mailing list archives
Re: BUGTRAQ] vulnerability in Connection Manager Control binary in Oracle
From: ksoze () OBSCURITY ORG
Date: Mon, 20 Nov 2000 18:15:45 -0800
Go through your Oracle installation and remove the setuid bit on all those
little helper applications that you don't use. Don't wait for someone to tell
you that one of them is exploitable.
warning: all the stuff below is a rant.
Meanwhile, giving a vendor only 4 days to respond, two
of which are a weekend, seems a bit stingy.
Security is a 24/7 requirement. People don't stop owning you on the weekend,
or after 5pm, or on stat holidays, etc. A responsible vendor will have their
people working overtime, all night, over the weekend, through <insert holiday
here> to close security holes. (and if you're thinking about that saying this
is unfair don't bother. We all know, sometimes too well, that software
companies have no problem making their developers work stupid hours to meet
product shipping deadlines.) IMHO giving a vendor a whole 10 minutes to fix
things is _doing them a huge favor_. It was the vendor who screwed up in the
first place and as a whole I think we (users who are concerned with security)
cut them way too much slack for this.
Sadly, I think that with Oracle it's better to get the stuff out on bugtraq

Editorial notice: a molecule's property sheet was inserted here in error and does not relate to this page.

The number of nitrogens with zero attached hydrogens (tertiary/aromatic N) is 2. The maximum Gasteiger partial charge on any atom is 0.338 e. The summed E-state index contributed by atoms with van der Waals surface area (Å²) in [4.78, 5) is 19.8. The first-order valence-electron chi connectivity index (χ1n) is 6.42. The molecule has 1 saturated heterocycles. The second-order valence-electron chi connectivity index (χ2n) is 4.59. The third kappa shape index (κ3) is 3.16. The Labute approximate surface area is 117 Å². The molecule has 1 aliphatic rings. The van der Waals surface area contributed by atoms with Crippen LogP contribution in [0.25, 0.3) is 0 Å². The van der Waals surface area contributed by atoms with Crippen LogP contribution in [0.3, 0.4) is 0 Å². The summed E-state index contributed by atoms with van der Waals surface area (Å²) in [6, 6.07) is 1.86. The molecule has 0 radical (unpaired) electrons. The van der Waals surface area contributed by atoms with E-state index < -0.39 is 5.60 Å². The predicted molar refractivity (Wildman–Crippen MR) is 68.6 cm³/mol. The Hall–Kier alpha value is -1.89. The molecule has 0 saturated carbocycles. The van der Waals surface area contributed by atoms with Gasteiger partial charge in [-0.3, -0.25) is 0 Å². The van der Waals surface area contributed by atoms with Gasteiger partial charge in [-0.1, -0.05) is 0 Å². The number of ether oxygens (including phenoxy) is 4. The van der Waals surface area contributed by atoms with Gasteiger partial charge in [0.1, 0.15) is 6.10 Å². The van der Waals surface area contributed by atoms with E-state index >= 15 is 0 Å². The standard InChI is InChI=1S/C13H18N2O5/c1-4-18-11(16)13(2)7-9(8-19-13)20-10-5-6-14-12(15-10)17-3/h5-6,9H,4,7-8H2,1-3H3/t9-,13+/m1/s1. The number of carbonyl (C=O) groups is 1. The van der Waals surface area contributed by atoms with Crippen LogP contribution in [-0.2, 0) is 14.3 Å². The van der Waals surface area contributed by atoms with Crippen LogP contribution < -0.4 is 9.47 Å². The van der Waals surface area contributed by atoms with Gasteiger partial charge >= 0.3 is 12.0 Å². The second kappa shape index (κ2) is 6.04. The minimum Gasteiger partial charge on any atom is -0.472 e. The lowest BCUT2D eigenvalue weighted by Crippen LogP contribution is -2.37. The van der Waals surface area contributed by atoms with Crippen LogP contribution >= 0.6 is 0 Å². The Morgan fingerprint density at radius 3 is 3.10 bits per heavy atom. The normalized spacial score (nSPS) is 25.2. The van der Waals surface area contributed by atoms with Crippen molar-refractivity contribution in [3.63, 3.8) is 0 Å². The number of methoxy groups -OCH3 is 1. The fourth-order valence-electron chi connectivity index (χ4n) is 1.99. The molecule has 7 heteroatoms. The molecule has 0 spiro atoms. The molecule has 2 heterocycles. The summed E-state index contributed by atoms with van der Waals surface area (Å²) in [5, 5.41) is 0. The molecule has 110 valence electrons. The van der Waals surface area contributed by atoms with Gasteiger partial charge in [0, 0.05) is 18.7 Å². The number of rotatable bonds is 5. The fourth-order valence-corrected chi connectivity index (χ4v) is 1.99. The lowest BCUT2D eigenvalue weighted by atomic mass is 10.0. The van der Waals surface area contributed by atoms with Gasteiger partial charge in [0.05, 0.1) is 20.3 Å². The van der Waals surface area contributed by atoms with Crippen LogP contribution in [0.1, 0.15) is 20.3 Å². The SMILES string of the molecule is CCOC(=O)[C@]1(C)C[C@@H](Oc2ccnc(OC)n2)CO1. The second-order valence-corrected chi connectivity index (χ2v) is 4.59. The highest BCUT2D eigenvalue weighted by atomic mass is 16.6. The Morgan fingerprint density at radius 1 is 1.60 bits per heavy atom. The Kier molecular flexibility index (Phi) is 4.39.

right away than bother with thier internal procedures. If there's an overflow
in some little helper program that comes with Oracle it's far better for the
admin to make a special group for it and set permissions so that only certain
trusted users can run it, or just remove the setuid bit. I posted a minor issue
with their installer (with a good workaround) to bugtraq a while back and it
took more than 2 weeks for someone there to say anything to me about it. At the
time they had no security mailing list. I was told by their head security
person that I would be informed when there was one. I haven't been. I still
don't even know if they have such a list. Moreover, Oracle has never made an
effort to inform their customers about security problems. I guess we're just
expected to know somehow. Why isn't there a big section on technet for security
patches? If there is, someone give me the URL.
Anyway, we all know that giving people shells on your database box is just
asking for it right? and if you have to it's best to remove all the setuid
bits from the programs you don't use.. all standard procedure for hardening
(I know I really singled out Oracle here, but they're not the only company
I can think of that acts like this.. and I still think Oracle makes a great